A House panel voted Wednesday after heated debate to prohibit election officials from accepting already filled-out early ballots at polling places unless voters first provide identification.
The party-line 7-6 vote by the Republican-dominated House Committee on Government and Elections came amid questions about whether the measure will erect new barriers to voting. Rep. Lorenzo Sierra, D-Avondale, said this will only exacerbate what often are already long lines to cast a ballot.
But the rhetoric turned contentious among several minority lawmakers with sharply divergent views on what effect HB 2241 would have on members of their own community — and whether requirements to present ID are effectively saying that minorities can’t manage to comply.
“As a person of color … I am a little offended that we say, ‘Oh, poor people or minorities or people of color, they don’t have ID and we’ve got to make is super easy for them to vote,’ ” said Rep. Teresa Martinez, R-Casa Grande. She said she was speaking not only as someone of color but as the mother of a child who is Black and Native American.
“It is a lot offensive that people want to say, ‘Oh, you poor little thing, I’ll help you, we’ll make it easy for you,’ ” Martinez. And she similarly dismissed concerns that residents of some rural areas lack the kind of identification that the legislation would require.
“I can assure you that people in Casa Grande, people in Stanfield, people in Pichacho, people in Superior, Hayden, Winkelman, they have ID,” Martinez said. That’s because when the police come to talk with them, they are asked to produce identification.
House Minority Leader Reginald Bolding, D-Laveen, told Martinez that just because access to polling places hasn’t been an issue for her and her family does not mean there is no problem.
“I haven’t been shot by police,” he said.
“But that doesn’t mean other African-American across this country aren’t shot by police,” Bolding said. “So that doesn’t mean that’s not an issue.”
He said lawmakers need to look beyond their own experiences.
Martinez was not impressed by that example.
“White people are shot by police as well,” she said, saying that looking at issues in this way “create people of color as victims.”
“I can help myself,” Martinez said. “I can help people of my same color.”
Anyone who has received an early ballot is free to drop it in the mailbox without further ID.
Some people, however, choose to wait until the last minute and take them to a polling place. Under current law, all they need do is drop it off.
HB 2241 says election workers would need to demand ID “on which the voter’s name reasonably appears to be the same as on the ballot affidavit.”
Those dropping off ballots for others would need not only their own ID but have to sign an affidavit that they are handling only those from family members, household members or caregivers.
In both cases, failure to comply would be a felony, with the penalty of a year in prison.
Rep. Jake Hoffman, R-Queen Creek, who crafted the measure, said this isn’t about race. He said polls show that a majority of Hispanics, Blacks and Asians all support voter ID requirements.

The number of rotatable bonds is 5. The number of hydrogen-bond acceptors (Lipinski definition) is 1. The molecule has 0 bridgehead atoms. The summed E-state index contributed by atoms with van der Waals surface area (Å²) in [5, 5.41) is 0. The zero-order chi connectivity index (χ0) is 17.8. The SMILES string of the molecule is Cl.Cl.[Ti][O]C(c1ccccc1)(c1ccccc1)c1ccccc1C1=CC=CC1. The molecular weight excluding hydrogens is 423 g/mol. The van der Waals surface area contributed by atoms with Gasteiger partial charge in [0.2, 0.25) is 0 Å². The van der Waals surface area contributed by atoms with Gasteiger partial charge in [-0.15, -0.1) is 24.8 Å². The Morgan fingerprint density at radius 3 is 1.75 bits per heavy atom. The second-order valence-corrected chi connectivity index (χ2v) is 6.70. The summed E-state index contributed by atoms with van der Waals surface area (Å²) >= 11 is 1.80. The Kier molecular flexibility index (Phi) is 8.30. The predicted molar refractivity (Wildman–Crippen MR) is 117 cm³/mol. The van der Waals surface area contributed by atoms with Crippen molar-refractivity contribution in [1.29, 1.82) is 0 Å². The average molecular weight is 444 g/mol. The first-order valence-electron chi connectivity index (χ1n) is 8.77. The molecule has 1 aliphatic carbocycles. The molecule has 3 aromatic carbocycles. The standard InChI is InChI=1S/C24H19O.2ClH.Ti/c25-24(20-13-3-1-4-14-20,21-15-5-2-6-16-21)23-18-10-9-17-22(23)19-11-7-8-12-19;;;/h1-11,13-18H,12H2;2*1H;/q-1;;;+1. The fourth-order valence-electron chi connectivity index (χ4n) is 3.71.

And Hoffman said it’s also not partisan, saying the same survey found even 69% of Democrats wanting people to produce identification when casting ballots.
“We want to make it as easy as possible for every legal ballot to be cast,” he said. “And we want to make it hard for illegal ballots to be cast.”
But Sierra said that ignores the hurdles that Hoffman’s bill would impose. He cited the situation in his own voting precincts where about 800 people come to the polls.
“Half the people come with their early ballots filled out,” Sierra said. These are people who like the convenience of getting their ballots early, filling them out at home, putting it in the envelope, and liking “the convenience of just dropping it off,” yet still participating in Election Day.
“There’s already long lines at that polling station,” he said. “If we are doing this, boy, we are just making it so inconvenient for working people that want to drop off their ballot, that have done right by the electoral system and by our democracy.”
Jennifer Marson, executive director of the Arizona Association of Counties, said the legislation would complicats the existing process where poll workers check in people who come in to fill out their ballots on Election Day. And she said it’s often hard enough to get enough people to staff these facilities.
What HB 2241 would do, Marson said, is force those who just want to drop off their already filled-out ballots to get in the same line to check in.
“So, on the voter’s end, you’re going to have longer wait lines in the instances where it’s a big election,” she said, not just for those who simply want to drop off their ballots but those waiting in line to vote that day.
The measure is just one of many proposals this year by Republican lawmakers to impose new requirements on the voting process. Other measures range from limiting or outlawing drop boxes entirely to restricting or eliminating early voting entirely.
Bolding said this bill is part of a larger agenda by the Republican majority.
“We’ve seen `a sustained effort at the legislature to make it more difficult to use the vote-by-mail system,” he said, and not just this year. Bolding pointed out that lawmakers last session scrapped the “permanent early voting list,” requiring counties to stop sending early ballots to people who decide not to use them in two successive election cycles.
The measure now needs approval of the full House.